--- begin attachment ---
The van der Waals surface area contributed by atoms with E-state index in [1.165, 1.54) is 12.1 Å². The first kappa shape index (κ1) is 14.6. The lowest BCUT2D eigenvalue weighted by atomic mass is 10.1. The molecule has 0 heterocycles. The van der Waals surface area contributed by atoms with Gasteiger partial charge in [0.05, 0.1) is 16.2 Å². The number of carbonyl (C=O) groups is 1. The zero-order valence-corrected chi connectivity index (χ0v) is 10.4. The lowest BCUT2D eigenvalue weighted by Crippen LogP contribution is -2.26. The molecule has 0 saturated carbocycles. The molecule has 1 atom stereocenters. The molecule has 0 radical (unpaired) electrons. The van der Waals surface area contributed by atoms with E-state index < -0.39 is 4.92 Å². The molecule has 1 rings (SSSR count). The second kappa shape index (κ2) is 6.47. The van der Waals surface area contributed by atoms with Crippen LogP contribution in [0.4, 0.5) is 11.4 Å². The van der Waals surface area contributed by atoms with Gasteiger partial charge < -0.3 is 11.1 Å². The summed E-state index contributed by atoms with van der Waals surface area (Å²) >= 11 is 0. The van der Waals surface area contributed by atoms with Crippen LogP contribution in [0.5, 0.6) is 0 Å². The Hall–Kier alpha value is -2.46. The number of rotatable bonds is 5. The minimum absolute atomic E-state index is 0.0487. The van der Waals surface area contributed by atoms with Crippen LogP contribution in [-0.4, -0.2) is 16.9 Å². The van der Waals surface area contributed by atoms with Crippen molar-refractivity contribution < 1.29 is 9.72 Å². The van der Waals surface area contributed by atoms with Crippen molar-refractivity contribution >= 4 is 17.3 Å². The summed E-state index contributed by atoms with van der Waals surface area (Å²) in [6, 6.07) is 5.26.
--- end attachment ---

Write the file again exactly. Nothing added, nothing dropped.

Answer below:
The van der Waals surface area contributed by atoms with E-state index in [1.165, 1.54) is 12.1 Å². The first kappa shape index (κ1) is 14.6. The lowest BCUT2D eigenvalue weighted by atomic mass is 10.1. The molecule has 0 heterocycles. The van der Waals surface area contributed by atoms with Gasteiger partial charge in [0.05, 0.1) is 16.2 Å². The number of carbonyl (C=O) groups is 1. The zero-order valence-corrected chi connectivity index (χ0v) is 10.4. The lowest BCUT2D eigenvalue weighted by Crippen LogP contribution is -2.26. The molecule has 0 saturated carbocycles. The molecule has 1 atom stereocenters. The molecule has 0 radical (unpaired) electrons. The van der Waals surface area contributed by atoms with E-state index < -0.39 is 4.92 Å². The molecule has 1 rings (SSSR count). The second kappa shape index (κ2) is 6.47. The van der Waals surface area contributed by atoms with Crippen LogP contribution in [0.4, 0.5) is 11.4 Å². The van der Waals surface area contributed by atoms with Gasteiger partial charge < -0.3 is 11.1 Å². The summed E-state index contributed by atoms with van der Waals surface area (Å²) >= 11 is 0. The van der Waals surface area contributed by atoms with Crippen LogP contribution in [0.5, 0.6) is 0 Å². The Hall–Kier alpha value is -2.46. The number of rotatable bonds is 5. The minimum absolute atomic E-state index is 0.0487. The van der Waals surface area contributed by atoms with Crippen LogP contribution in [-0.4, -0.2) is 16.9 Å². The van der Waals surface area contributed by atoms with Crippen molar-refractivity contribution < 1.29 is 9.72 Å². The van der Waals surface area contributed by atoms with Crippen molar-refractivity contribution >= 4 is 17.3 Å². The summed E-state index contributed by atoms with van der Waals surface area (Å²) in [6, 6.07) is 5.26.